Although it’s still a challenge, corporate America is making huge strides towards real inclusivity in the workplace. Most organizations now understand the value of a truly diverse team and people are feeling empowered to speak out against discrimination. But there is still one taboo to tackle: ageism.
Age-based discrimination hasn’t received as much airtime as gender, racial or ethnic discrimination, but the issue is starting to gain awareness.
Prepare for an increasingly older workforce
Healthier diets, regular exercise, and better healthcare mean that people are increasingly likely to remain active in the workforce for longer. We live in a time when seniors outnumber children. According to the AARP, one in five American workers, 20%, is now 50 years of age or older.
Sadly, two-thirds have experienced age discrimination in the workplace, with more than half believing that discrimination begins once you turn 50. Last year, a survey from Indeed found that 43% of employees worry about losing their jobs due to their age, with nearly 18% worrying about it all the time.
The concern is even more pronounced in STEM fields, with a 2017 Modis survey of 1,500 U.S. adults who work as decision makers in these industries finding that 58% of respondents over the age of 55 view age disparity as the greatest challenge to overcome.
You may have seen the news about the UK RSPCA’s interim chief executive, Michael Ward (57), who resigned and was given a six-figure settlement amid claims he was turned down for the permanent role because of his age – with the job going to a 37-year-old instead. And in 2016, 53-year-old CPA Steve Rabin filed a lawsuit accusing PwC of discriminating against older candidates. He argued that the company’s near-exclusive reliance on campus-recruiting practices prevented older workers from applying for jobs.
Even Facebook has been dragged into the fray, with the New York Times questioning the platform’s age-specific job advertising. A class-action complaint alleging age discrimination was recently filed in federal court on behalf of the Communications Workers of America and its members and all Facebook users over the age of 40 who may have been denied the chance to learn about job openings, an allegation that Facebook completely rejects.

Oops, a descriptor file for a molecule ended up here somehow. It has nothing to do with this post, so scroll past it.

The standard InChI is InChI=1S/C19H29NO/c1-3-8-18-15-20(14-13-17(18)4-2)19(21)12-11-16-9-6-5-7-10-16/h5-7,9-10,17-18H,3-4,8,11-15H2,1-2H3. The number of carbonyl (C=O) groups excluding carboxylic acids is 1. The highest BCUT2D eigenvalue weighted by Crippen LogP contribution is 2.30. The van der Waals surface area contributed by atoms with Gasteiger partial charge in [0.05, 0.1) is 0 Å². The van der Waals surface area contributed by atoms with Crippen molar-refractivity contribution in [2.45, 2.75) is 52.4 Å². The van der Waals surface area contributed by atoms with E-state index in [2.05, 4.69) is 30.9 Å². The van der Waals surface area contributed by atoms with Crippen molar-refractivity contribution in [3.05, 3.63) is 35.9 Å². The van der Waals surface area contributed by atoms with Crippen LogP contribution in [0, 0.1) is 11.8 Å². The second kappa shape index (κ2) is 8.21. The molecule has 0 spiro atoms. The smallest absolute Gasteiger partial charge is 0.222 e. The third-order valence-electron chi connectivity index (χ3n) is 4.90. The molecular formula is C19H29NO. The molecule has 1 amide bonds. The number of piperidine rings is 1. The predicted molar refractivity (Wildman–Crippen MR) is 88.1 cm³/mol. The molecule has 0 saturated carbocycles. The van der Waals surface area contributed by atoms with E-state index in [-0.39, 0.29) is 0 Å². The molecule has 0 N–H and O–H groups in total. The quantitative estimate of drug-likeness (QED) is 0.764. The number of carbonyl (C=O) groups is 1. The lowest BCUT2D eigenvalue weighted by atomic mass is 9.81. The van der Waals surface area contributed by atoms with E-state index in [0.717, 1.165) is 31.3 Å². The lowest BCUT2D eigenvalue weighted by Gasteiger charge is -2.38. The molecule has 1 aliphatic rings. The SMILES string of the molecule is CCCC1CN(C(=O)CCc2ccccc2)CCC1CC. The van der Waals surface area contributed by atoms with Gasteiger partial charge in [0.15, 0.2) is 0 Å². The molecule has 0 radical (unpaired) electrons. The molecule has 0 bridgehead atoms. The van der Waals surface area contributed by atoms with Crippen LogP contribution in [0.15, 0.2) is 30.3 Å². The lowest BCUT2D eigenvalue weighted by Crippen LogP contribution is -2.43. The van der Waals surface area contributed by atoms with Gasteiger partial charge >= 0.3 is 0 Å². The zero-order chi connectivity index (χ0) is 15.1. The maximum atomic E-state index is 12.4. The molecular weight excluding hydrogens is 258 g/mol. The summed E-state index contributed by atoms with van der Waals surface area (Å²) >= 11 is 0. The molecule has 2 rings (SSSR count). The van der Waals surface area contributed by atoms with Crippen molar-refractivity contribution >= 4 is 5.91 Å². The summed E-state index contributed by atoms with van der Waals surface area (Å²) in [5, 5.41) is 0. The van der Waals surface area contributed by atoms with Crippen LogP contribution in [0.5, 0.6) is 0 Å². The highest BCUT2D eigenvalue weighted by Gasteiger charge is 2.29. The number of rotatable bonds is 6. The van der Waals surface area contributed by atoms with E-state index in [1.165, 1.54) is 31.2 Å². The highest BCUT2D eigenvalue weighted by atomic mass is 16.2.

Understand the value of older employees
Ageism has become a subconscious ‘norm’ for companies. We have been programed to expect employees to wind down and retire at 60. As a result, we have missed out on the value of highly experienced, emotionally mature employees.
Not only are older employees more experienced, research shows that they stay twice as long as 25-34 year olds, making them better value for money than their job-switching millennial counterparts. They have even been shown to be more productive and reliable than younger employees.
It’s worth giving careful thought to the role of older employees in your workforce. Are you forward-thinking enough to see the extended longevity of employees as an opportunity?
I hope so.
Here are some thoughts on how to retain and get the most out of your older employees.
- Create tailored retention programs for them
Baby boomers are not unlikely to enjoy the same social activities as Millennials and Gen Yers – they probably aren’t thrilled at the thought of sports events and nights out. Why not offer older employees the chance to enjoy a sumptuous meal or take in a theatre show together.
- Give them the opportunity to mentor younger employees
Mentorship is a vital part of ensuring retention for younger employees, and it can be just as valuable for older employees. Additional responsibility and opportunity to share their expertise with others can be hugely motivating.Some older employees are even willing to be mentored by younger employees – what a great opportunity to learn about new technology!
- Encourage them to move internally
Just because an employee has 20 years’ experience in one field, doesn’t mean they won’t be equally as effective in something a bit different. You’d be surprised at how many employees have considered changing careers but lack the confidence to do so.An internal “gig” program can give older employees a new source of energy and motivation, and they’ll offer valuable insight to their new team.
- Allow them to set their own agenda
Creating an affinity group for older employees will help ensure that this valuable group is able to communicate its needs to the organization – making them feel valued and included.Tracking the engagement, performance and retention of older employees will help you understand what motivates them, and go a long way to building a truly diverse workforce.
Integrate and retain older employees with viGlobal
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